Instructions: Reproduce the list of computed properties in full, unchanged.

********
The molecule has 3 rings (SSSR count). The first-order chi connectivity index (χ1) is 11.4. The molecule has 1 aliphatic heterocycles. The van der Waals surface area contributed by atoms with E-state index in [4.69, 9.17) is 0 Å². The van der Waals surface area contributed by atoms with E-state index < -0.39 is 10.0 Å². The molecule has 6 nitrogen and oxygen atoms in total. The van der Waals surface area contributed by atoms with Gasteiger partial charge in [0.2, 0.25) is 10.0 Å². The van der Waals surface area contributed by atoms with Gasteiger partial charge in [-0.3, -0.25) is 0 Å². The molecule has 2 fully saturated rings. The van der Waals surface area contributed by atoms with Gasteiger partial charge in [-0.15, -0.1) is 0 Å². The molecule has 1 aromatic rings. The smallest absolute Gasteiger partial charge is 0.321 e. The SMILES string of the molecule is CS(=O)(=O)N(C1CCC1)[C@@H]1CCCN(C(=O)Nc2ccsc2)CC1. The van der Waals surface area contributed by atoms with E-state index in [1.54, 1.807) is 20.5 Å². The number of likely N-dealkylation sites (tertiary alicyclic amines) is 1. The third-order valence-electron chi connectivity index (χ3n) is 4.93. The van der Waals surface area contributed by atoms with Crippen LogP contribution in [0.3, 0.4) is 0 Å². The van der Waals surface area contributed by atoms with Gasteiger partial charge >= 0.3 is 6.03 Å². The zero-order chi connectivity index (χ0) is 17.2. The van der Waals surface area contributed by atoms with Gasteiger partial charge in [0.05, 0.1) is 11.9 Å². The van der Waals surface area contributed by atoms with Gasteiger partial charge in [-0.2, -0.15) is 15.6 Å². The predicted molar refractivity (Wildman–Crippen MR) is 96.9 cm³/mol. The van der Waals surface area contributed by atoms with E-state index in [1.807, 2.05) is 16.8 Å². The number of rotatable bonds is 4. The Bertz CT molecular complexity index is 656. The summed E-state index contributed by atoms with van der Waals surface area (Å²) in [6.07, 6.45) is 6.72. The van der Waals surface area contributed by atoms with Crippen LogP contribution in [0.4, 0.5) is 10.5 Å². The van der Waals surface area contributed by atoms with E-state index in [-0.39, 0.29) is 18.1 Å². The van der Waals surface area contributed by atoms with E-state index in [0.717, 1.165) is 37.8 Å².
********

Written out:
The molecule has 3 rings (SSSR count). The first-order chi connectivity index (χ1) is 11.4. The molecule has 1 aliphatic heterocycles. The van der Waals surface area contributed by atoms with E-state index in [4.69, 9.17) is 0 Å². The van der Waals surface area contributed by atoms with E-state index < -0.39 is 10.0 Å². The molecule has 6 nitrogen and oxygen atoms in total. The van der Waals surface area contributed by atoms with Gasteiger partial charge in [0.2, 0.25) is 10.0 Å². The van der Waals surface area contributed by atoms with Gasteiger partial charge in [-0.3, -0.25) is 0 Å². The molecule has 2 fully saturated rings. The van der Waals surface area contributed by atoms with Gasteiger partial charge in [-0.15, -0.1) is 0 Å². The molecule has 1 aromatic rings. The smallest absolute Gasteiger partial charge is 0.321 e. The SMILES string of the molecule is CS(=O)(=O)N(C1CCC1)[C@@H]1CCCN(C(=O)Nc2ccsc2)CC1. The van der Waals surface area contributed by atoms with E-state index in [1.54, 1.807) is 20.5 Å². The number of likely N-dealkylation sites (tertiary alicyclic amines) is 1. The third-order valence-electron chi connectivity index (χ3n) is 4.93. The van der Waals surface area contributed by atoms with Crippen LogP contribution in [0.3, 0.4) is 0 Å². The van der Waals surface area contributed by atoms with Gasteiger partial charge >= 0.3 is 6.03 Å². The zero-order chi connectivity index (χ0) is 17.2. The van der Waals surface area contributed by atoms with Gasteiger partial charge in [0.05, 0.1) is 11.9 Å². The van der Waals surface area contributed by atoms with Gasteiger partial charge in [-0.2, -0.15) is 15.6 Å². The predicted molar refractivity (Wildman–Crippen MR) is 96.9 cm³/mol. The van der Waals surface area contributed by atoms with E-state index in [1.807, 2.05) is 16.8 Å². The number of rotatable bonds is 4. The Bertz CT molecular complexity index is 656. The summed E-state index contributed by atoms with van der Waals surface area (Å²) in [6.07, 6.45) is 6.72. The van der Waals surface area contributed by atoms with Crippen LogP contribution in [0.4, 0.5) is 10.5 Å². The van der Waals surface area contributed by atoms with E-state index in [-0.39, 0.29) is 18.1 Å². The van der Waals surface area contributed by atoms with E-state index in [0.717, 1.165) is 37.8 Å².